Take a Cirque du Soleil show. Strip out all the colour, the costumes, the set. Turn off the music. What you’d be left with is something that looks a lot like Dimitris Papaioannou’s Still Life. Featuring feats of acrobatic strength and clowning, Still Life is a beautiful piece of moving art, created from the most mundane of objects and tasks.
Part art installation, part human circus, Still Life is a physical theatre production which takes its origins from the Greek myth of Sisyphus. To punish the greedy and cunning Sisyphus for cheating death, the Gods sentenced him to an eternity of pushing a boulder up to the top of a mountain. As Sisyphus neared the peak, the boulder would roll all the way back to the bottom. Sisyphus would return to the base of the mountain and repeat the process over again. For eternity.
In Still Life, the characters undertake similar strange and seemingly unfulfilling tasks. They are unaware of the beauty or joy their actions create for the audience. Much like the painted and drawn artworks the show takes its name from, the audience can choose to view each scene at face value – a boring vignette (in this case, a series of repetitive actions with no resolution) – or to look for greater meaning within.
Sydney’s Carriageworks is the perfect location to stage this work. The site of hard, heavy industry, and repetitive repairs, the workshops have now been turned over to those who search perpetually for meaning – artists. The Bay 17 stage has been kept black and bare. Above it hangs a globe-shaped object. It implies an object so big that only a small semi-circle of the entire shape is visible. Smoke haze billows over its surface, giving the sense of a moon or planet viewed from space. Onto the bare stage is wrestled a heavy concrete slab, shards of the rock smashing to the floor, covering the floor with grey dust. Other rocks and bricks are added over time, leaving their mark on the stage and the actors.
To further enhance the feeling of drudgery and futility experienced by the characters, creator, Dimitris Papaioannou, has chosen a monochromatic design scheme. It works beautifully, a little like black and white photography. Lighting is kept to varying intensities of white, and all the earthen products are represented as shades of grey too. The performers are costumed in suits and simple dresses, all monotone, leaving the dust to create a particularly interesting pattern on the shoulders.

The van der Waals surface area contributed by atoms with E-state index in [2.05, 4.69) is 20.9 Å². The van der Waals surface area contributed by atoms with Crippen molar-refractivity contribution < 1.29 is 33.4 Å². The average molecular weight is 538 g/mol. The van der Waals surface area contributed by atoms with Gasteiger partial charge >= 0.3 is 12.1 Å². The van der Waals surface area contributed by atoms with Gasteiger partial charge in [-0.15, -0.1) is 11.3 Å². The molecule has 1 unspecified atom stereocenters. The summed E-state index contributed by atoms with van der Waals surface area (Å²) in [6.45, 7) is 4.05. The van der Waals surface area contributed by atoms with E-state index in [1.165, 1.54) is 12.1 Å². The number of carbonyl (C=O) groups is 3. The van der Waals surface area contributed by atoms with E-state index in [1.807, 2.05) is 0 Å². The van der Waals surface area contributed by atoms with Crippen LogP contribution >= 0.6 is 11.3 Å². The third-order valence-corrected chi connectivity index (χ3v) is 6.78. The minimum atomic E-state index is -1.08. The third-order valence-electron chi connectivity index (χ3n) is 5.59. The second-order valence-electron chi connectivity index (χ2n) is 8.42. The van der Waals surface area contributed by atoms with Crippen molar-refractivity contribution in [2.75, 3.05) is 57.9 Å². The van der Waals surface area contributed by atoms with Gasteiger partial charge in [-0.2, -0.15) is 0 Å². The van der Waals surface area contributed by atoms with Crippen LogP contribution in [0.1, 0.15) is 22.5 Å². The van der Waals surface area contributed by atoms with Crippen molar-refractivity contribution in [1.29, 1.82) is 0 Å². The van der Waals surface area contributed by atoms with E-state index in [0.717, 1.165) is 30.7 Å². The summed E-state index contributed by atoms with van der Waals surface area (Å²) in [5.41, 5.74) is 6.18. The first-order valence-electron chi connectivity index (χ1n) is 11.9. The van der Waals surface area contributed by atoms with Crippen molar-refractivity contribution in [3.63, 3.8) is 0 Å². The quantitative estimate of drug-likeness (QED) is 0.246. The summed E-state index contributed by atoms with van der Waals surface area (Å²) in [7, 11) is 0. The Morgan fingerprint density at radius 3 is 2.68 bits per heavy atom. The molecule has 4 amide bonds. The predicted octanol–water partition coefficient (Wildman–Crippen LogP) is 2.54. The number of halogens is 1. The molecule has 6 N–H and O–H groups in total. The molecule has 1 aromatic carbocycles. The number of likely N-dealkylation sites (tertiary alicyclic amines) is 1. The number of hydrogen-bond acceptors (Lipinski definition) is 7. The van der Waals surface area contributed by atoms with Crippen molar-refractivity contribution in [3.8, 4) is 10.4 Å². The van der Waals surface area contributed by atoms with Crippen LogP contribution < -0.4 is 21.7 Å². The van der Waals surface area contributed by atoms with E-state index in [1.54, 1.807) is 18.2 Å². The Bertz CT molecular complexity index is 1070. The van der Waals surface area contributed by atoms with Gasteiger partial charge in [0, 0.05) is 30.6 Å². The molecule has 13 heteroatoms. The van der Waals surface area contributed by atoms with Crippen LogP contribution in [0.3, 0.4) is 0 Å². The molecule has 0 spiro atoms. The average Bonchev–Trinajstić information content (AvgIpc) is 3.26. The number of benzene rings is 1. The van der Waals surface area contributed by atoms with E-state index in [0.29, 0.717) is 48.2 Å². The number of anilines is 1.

There is no dialogue of any kind in Still Life. All the action takes place against a soundtrack created almost entirely onstage, by the falling rocks, crunching footsteps and clanking tools. At one point, a fascinating soundscape is built from gaffer tape ripped up from the stage. Enhanced by microphones held by the actors as they stoop to pull up more tape, the sound takes on a new life.
Papaioannou has assembled a talented troupe of performers, who handle the acrobatic challenges thrown up by Still Life with ease. The visuals created by writhing bodies seemingly birthed from a concrete slab at the very start of the work are worth the price of admission alone.
Despite all its beautiful musings, Still Life is one of those pieces that simply won’t appeal to some people. If you watched 1999’s Best Picture Award winner, American Beauty, and thought the character who filmed a floating plastic bag because it was so beautiful was a moron, you’ll probably think the same about this show. But if you’re interested in modern art, and exploring the beauty in the ordinary, make the time to see this show.
Still Life is playing until 29th January at Carriageworks for the Sydney Festival. For tickets, go here.
The reviewer attended opening night on Friday 27th January.
Photo credit Julian Mommert